Tuesday, July 15, 2008
Embrace the Anguish
I guess it’s time for another update for those of you fretting daily about the status of my Neil Gaiman crush. I survived the delight that was Anansi Boys (our dark hero truly can write a happy ending, much to my surprise). Even though it was technically C.S. Lewis in the ondeck circle, I cheated and moved on to another Gaiman title: Smoke and Mirrors. My excuse was that I wanted to be reading short stories on the beach when we had our camping weekend.
Right before our departure date, I read the wonderful story “Chivalry,” about an old British woman who finds the Holy Grail under a fur coat in a secondhand shop. Neil mentioned in the intro that this was one of his favorite stories to read aloud at convention appearances and the like. I decided to use it as a bedtime story in the tent, and read it aloud to my girls two consecutive nights, complete with Brit accents for the speaking parts.
Neil has a very warm and sweet understanding of chivalry. I also learned from this collection that, as I suspected from his writing, he loves cats. These things were definite points in his favor. Nevertheless, I find I am still terrified of the man. He is such a rock star and I am too old to be crushing on rock stars. He was just in Brazil at the big, famous literature festival, where people waited five hours to get his autograph. He contributed to a recent issue of Entertainment Weekly alongside several musicians and TV and film stars. (I discovered both these facts without googling for them, just so you know—I can’t help it if the guy is everywhere these days.)
I would rather be infatuated with someone shy and obscure, thank you very much. But no, I had to glom on to the only author in the world who is cool (J.K Rowling, Dan Brown, Stephen King, et al. are famous, but not cool). I had to be swallowed up into the mob of several billion people who adore this guy. Oh for the days when I could blog about Les Stroud and actually get a nice email from his assistant and gifts from him in the mail. (Aw heck, these days I’ll bet even dear Les is too big for that kind of stuff anymore!) Hell would freeze—no, worse, the price of gas would drop to a buck-fifty, before Neil Gaiman would ever find this blog of mine.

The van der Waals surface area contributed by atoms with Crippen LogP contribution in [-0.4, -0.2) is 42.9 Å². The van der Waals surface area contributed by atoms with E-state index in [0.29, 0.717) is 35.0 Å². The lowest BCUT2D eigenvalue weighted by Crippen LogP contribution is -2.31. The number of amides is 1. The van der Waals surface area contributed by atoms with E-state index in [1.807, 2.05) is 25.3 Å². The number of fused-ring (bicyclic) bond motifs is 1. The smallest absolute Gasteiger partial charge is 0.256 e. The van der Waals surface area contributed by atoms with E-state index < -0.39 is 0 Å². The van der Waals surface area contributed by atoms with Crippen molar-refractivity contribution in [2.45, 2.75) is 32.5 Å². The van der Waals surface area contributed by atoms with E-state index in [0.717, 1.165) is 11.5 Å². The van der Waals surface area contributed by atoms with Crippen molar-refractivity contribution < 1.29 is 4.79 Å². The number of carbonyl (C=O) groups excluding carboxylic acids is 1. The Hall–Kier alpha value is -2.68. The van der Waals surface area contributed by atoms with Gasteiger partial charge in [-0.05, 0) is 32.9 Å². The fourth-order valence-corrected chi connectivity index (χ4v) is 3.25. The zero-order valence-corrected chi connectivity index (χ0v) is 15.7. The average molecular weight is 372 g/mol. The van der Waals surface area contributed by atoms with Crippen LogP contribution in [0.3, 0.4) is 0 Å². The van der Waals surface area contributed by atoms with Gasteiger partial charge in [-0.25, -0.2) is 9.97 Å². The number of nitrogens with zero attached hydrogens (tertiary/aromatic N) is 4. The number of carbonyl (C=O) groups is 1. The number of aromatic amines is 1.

And his writing! Blorg! Neil Gaiman has that way of coming up with the most tortured and torturing concepts and putting them on paper so eloquently that you can’t help but think about them even as you are repelled. I’m convinced he alternates between posing as a polite, old-fashioned, harmless English gentleman and being the devil incarnate and armed with a PC. To be fair, he can’t help making the most of his genius, and in real life I’m sure he’s truly a nice guy. But as “animus material”—fodder for the imagination—he is just so dangerous.
Never fear though, dear readers. I found a nice form of therapy this week. I wrote a short story, all within 24 hours (a miracle for me), called “Don’t.” I embraced fully, in a fictional format, the anguish that intermittently is my Neil Thing. The guy in this story is just as charming, just as guileless, and just as wicked as my imaginary Gaiman is. The girl is, well, some poor feckless fool like me. Think about that title and you may guess what she says and what he does anyway and what she lets him do after all. It’s not a happy story but it kind of knocked my socks off. I hope I’m not the only one who will feel that way.
This week I met via email a new fan of this blog named Elizabeth, who found me by googling Criss Angel. This lovely woman is on a very similar wavelength to myself and certainly gets what it’s like to be drawn to someone who scares you. I have a feeling it’s a chronic thing with many women, this attraction to guys though you feel it may well hurt you to care for them. Happily, Elizabeth and I are doing this stuff on an imaginary plane, so (for the most part) our anguish is also on an imaginary plane. And I found it remarkably therapeutic to dive through the wall that separates reality from unreality, and there on the other side giving in to my sweetest dream/worst nightmare...and then writing it all down.
It’s great to be a writer at times like these. And if reading a lot of Gaiman is going to have this sort of effect on my writing, I’ll put up with the anguish.